via dereferenced pointer structures. All private or scratch arrays are automatic;
their size is determined when the procedure is entered. This code structure facilitates computations
over nested and composed grids. The parallel framework is coarsegrained with both shared
and distributedmemory paradigms coexisting in the same code. The sharedmemory option follows OpenMP 2.0 standard.
ROMS has a generic distributedmemory interface that facilitates the use of several message passage protocols.
Currently, the data exchange between nodes is done with MPI.
However, other protocols like MPI2, SHMEM, and others can be coded without much effort.
ROMS has extensive pre and postprocessing software for data preparation, analysis, plotting, and visualization.
The entire input and output data structure of the model is via NetCDF which facilitates the interchange of data
between computers, user community, and other independent analysis software.
Model Grid and geometry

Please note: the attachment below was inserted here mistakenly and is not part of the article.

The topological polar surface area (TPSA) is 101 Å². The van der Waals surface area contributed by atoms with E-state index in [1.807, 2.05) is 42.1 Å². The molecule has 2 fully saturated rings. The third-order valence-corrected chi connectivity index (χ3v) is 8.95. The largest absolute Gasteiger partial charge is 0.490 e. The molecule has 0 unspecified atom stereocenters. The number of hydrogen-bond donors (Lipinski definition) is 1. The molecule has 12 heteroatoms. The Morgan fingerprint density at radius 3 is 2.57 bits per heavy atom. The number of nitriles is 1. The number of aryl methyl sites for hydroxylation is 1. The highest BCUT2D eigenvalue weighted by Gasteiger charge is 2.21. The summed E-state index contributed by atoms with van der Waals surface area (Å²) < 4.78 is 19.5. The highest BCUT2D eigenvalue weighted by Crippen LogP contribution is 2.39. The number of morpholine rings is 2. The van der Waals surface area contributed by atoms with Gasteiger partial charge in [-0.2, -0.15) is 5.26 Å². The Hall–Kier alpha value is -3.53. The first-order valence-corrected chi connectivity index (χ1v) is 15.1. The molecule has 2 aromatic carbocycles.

The model uses Cartesian grid with horizontal resolution of 10  30 m.
Model domain size: 400x400 grid points with 10 vertical levels.
Sigma (terrainfollowing) levels are uniformly distributed.
Topography is extracted from an interactively generated bathymetry file for the domain,
see the description of the interpolation method below. Land/sea masking for rho, u, v and psi grids
are calculated accordingly. Grid parameters: pm, pn, x_rho, y_rho, x_psi, y_psi, x_u, y_u, x_v, y_v
are extracted from analytical grid calculated by the model using ANA_GRID option.
Coriolis factor is set to constant f=0.0001 s1
Model options
for setup with open boundary conditions, analytical tides, analytical salinity input and mm5 surface forcing.
For the simulation of phosphogypsum, the sediment transport option of ROMS was used, simulating
the phosphogypsum sludge as a “cohesive sediment”, including the simulation of transport,
deposition and erosion. Suspended sediment results depend very much on bottom stress
and vertical mixing (see, for example: http://woodshole.er.usgs.gov/project pages/sedimenttransport/
Sediment parameters
For the simulation of the phosphogypsum sludge release, ROMS is used with the (cohesive) sediment options;
the set of sediment related parameters that need to be defined for the final scenario analysis are listed below.
The initial granulometry for the sediments is related to literature values (Fakhri et al., 2008), see below, updated with field measurements.
From:
Milad Fakhri, Marie Abboud  Abi Saab and JeanClaude Romano
(2008) : THE USE OF SEDIMENTS TO ASSESS THE IMPACT OF SELAATA PHOSPHATE PLANT ON BATROUN COASTAL AREA (LEBANON, LEVANTINE BASIN)
Lebanese Science Journal, Vol. 9, No. 1, 2008